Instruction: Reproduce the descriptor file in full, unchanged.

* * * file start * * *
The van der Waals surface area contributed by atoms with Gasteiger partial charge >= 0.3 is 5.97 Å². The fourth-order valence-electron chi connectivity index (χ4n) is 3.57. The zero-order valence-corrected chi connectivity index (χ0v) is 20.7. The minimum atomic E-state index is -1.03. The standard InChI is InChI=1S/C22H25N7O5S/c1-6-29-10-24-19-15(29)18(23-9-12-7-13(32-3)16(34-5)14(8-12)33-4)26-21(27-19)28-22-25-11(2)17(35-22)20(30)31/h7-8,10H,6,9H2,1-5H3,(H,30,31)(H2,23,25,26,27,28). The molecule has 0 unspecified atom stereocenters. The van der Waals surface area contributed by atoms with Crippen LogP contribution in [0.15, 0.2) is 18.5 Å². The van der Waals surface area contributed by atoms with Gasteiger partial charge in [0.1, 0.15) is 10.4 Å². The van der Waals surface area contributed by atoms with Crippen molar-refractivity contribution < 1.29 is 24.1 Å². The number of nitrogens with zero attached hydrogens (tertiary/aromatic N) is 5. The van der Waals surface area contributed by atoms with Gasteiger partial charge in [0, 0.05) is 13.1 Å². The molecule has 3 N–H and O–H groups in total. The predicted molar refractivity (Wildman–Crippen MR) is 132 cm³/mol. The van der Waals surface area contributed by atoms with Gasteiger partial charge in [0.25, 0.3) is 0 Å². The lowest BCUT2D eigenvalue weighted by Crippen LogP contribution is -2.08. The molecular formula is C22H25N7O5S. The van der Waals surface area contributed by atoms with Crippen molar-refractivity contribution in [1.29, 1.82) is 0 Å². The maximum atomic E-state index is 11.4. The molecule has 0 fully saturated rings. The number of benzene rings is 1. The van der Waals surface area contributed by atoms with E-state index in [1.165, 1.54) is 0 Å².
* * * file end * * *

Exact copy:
The van der Waals surface area contributed by atoms with Gasteiger partial charge >= 0.3 is 5.97 Å². The fourth-order valence-electron chi connectivity index (χ4n) is 3.57. The zero-order valence-corrected chi connectivity index (χ0v) is 20.7. The minimum atomic E-state index is -1.03. The standard InChI is InChI=1S/C22H25N7O5S/c1-6-29-10-24-19-15(29)18(23-9-12-7-13(32-3)16(34-5)14(8-12)33-4)26-21(27-19)28-22-25-11(2)17(35-22)20(30)31/h7-8,10H,6,9H2,1-5H3,(H,30,31)(H2,23,25,26,27,28). The molecule has 0 unspecified atom stereocenters. The van der Waals surface area contributed by atoms with Crippen LogP contribution in [0.15, 0.2) is 18.5 Å². The van der Waals surface area contributed by atoms with Gasteiger partial charge in [0.1, 0.15) is 10.4 Å². The van der Waals surface area contributed by atoms with Crippen molar-refractivity contribution < 1.29 is 24.1 Å². The number of nitrogens with zero attached hydrogens (tertiary/aromatic N) is 5. The van der Waals surface area contributed by atoms with Gasteiger partial charge in [0, 0.05) is 13.1 Å². The molecule has 3 N–H and O–H groups in total. The predicted molar refractivity (Wildman–Crippen MR) is 132 cm³/mol. The van der Waals surface area contributed by atoms with Gasteiger partial charge in [0.25, 0.3) is 0 Å². The lowest BCUT2D eigenvalue weighted by Crippen LogP contribution is -2.08. The molecular formula is C22H25N7O5S. The van der Waals surface area contributed by atoms with Crippen molar-refractivity contribution in [1.29, 1.82) is 0 Å². The maximum atomic E-state index is 11.4. The molecule has 0 fully saturated rings. The number of benzene rings is 1. The van der Waals surface area contributed by atoms with E-state index in [1.165, 1.54) is 0 Å².